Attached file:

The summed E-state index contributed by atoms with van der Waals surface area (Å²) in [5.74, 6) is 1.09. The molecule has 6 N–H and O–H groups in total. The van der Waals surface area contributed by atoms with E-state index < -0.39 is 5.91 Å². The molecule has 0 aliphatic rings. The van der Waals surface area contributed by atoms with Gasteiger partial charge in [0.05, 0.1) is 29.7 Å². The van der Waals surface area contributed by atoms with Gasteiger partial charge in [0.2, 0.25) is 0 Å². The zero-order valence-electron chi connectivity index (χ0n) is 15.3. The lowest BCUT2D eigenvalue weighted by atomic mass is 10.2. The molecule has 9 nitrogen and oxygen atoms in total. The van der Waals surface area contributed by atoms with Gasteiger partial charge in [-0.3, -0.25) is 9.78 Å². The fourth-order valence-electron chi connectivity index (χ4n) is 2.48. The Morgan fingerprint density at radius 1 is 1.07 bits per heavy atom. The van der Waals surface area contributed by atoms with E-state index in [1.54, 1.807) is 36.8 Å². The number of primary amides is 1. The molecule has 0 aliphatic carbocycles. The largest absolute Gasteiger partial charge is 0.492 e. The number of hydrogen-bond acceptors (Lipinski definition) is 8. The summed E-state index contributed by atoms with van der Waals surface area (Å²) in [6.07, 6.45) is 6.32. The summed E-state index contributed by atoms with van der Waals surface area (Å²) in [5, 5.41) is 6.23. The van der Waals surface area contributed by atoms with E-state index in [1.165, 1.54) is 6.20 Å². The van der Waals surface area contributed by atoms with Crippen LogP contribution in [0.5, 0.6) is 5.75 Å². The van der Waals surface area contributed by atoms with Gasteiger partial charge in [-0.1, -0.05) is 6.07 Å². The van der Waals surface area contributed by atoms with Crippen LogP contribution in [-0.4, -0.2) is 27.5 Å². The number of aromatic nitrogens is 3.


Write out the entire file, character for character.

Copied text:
The summed E-state index contributed by atoms with van der Waals surface area (Å²) in [5.74, 6) is 1.09. The molecule has 6 N–H and O–H groups in total. The van der Waals surface area contributed by atoms with E-state index < -0.39 is 5.91 Å². The molecule has 0 aliphatic rings. The van der Waals surface area contributed by atoms with Gasteiger partial charge in [0.05, 0.1) is 29.7 Å². The van der Waals surface area contributed by atoms with Gasteiger partial charge in [0.2, 0.25) is 0 Å². The zero-order valence-electron chi connectivity index (χ0n) is 15.3. The lowest BCUT2D eigenvalue weighted by atomic mass is 10.2. The molecule has 9 nitrogen and oxygen atoms in total. The van der Waals surface area contributed by atoms with Gasteiger partial charge in [-0.3, -0.25) is 9.78 Å². The fourth-order valence-electron chi connectivity index (χ4n) is 2.48. The Morgan fingerprint density at radius 1 is 1.07 bits per heavy atom. The van der Waals surface area contributed by atoms with E-state index in [1.54, 1.807) is 36.8 Å². The number of primary amides is 1. The molecule has 0 aliphatic carbocycles. The largest absolute Gasteiger partial charge is 0.492 e. The number of hydrogen-bond acceptors (Lipinski definition) is 8. The summed E-state index contributed by atoms with van der Waals surface area (Å²) in [6.07, 6.45) is 6.32. The summed E-state index contributed by atoms with van der Waals surface area (Å²) in [5, 5.41) is 6.23. The van der Waals surface area contributed by atoms with E-state index in [1.165, 1.54) is 6.20 Å². The van der Waals surface area contributed by atoms with Crippen LogP contribution in [0.5, 0.6) is 5.75 Å². The van der Waals surface area contributed by atoms with Gasteiger partial charge in [-0.1, -0.05) is 6.07 Å². The van der Waals surface area contributed by atoms with Crippen LogP contribution in [-0.4, -0.2) is 27.5 Å². The number of aromatic nitrogens is 3.